Godly sorrow brings repentance that leads to salvation and leaves no regret, but worldly sorrow brings death. See what this godly sorrow has produced in you: what earnestness, what eagerness to clear yourselves, what indignation, what alarm, what longing, what concern, what readiness to see justice done.
― 2 Cor. 7:10,11
Even with the benefit of hindsight it is hard to believe how Lance Armstrong took cycling from a sport cared about only by Greg LeMond’s relatives to something noticed by tens of millions of Americans. A sport that is huge in Europe was made relevant in the U.S. only because of Armstrong coming back from the brink of death at the hands of cancer to win the Tour de France seven times.
During these years of dominance, Armstrong was accused of doping. First there were whispers… then accusations… and finally denunciations of Armstrong as a cheater. He vehemently denied it.
Until he admitted it.
In a recent interview with the BBC, Armstrong admitted if he had to do it all over again, he would probably cheat again:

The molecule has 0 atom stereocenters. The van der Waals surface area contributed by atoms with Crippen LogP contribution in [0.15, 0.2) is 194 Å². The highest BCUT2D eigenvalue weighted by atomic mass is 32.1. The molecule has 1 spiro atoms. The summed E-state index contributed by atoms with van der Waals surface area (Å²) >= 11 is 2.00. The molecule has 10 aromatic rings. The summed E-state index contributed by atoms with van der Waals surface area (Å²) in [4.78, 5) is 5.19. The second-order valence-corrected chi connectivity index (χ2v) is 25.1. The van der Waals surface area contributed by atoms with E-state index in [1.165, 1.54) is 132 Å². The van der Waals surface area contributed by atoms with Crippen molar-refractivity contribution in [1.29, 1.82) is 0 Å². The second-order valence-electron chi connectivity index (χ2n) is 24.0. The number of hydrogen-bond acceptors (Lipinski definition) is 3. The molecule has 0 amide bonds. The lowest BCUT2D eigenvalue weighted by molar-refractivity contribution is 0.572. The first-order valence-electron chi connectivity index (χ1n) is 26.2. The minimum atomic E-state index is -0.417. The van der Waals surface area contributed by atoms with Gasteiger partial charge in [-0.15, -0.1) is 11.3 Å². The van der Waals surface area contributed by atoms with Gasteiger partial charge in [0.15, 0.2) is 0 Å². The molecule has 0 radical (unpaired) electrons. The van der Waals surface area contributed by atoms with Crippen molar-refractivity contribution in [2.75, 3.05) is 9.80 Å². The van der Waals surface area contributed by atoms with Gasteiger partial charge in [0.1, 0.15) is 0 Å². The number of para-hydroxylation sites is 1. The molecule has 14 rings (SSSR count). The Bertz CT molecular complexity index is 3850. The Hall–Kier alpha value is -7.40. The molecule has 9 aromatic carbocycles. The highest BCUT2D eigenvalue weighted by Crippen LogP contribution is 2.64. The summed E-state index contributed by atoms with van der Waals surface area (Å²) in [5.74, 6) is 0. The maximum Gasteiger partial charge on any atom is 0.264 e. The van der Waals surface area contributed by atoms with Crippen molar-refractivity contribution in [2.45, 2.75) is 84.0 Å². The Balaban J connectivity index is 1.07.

Dan Roan: When it comes to the doping, would you do it again?
Lance Armstrong: You know, if I was racing in 2015, no I wouldn’t do it again, because I don’t think you have to do it again. If you take me back to 1995, when it was completely and totally pervasive, I’d probably do it again. People don’t like to hear that.
Dan Roan: But that’s the honest answer?
Lance Armstrong: Yeah, that’s the honest answer.
“A good name is more desirable than great riches; to be esteemed is better than silver or gold” (Prov. 22:1). Our honesty and integrity should not depend on what others do; it must be grounded in our relationship to the God of all truth (Ps. 31:5). Tell the truth. At all times.
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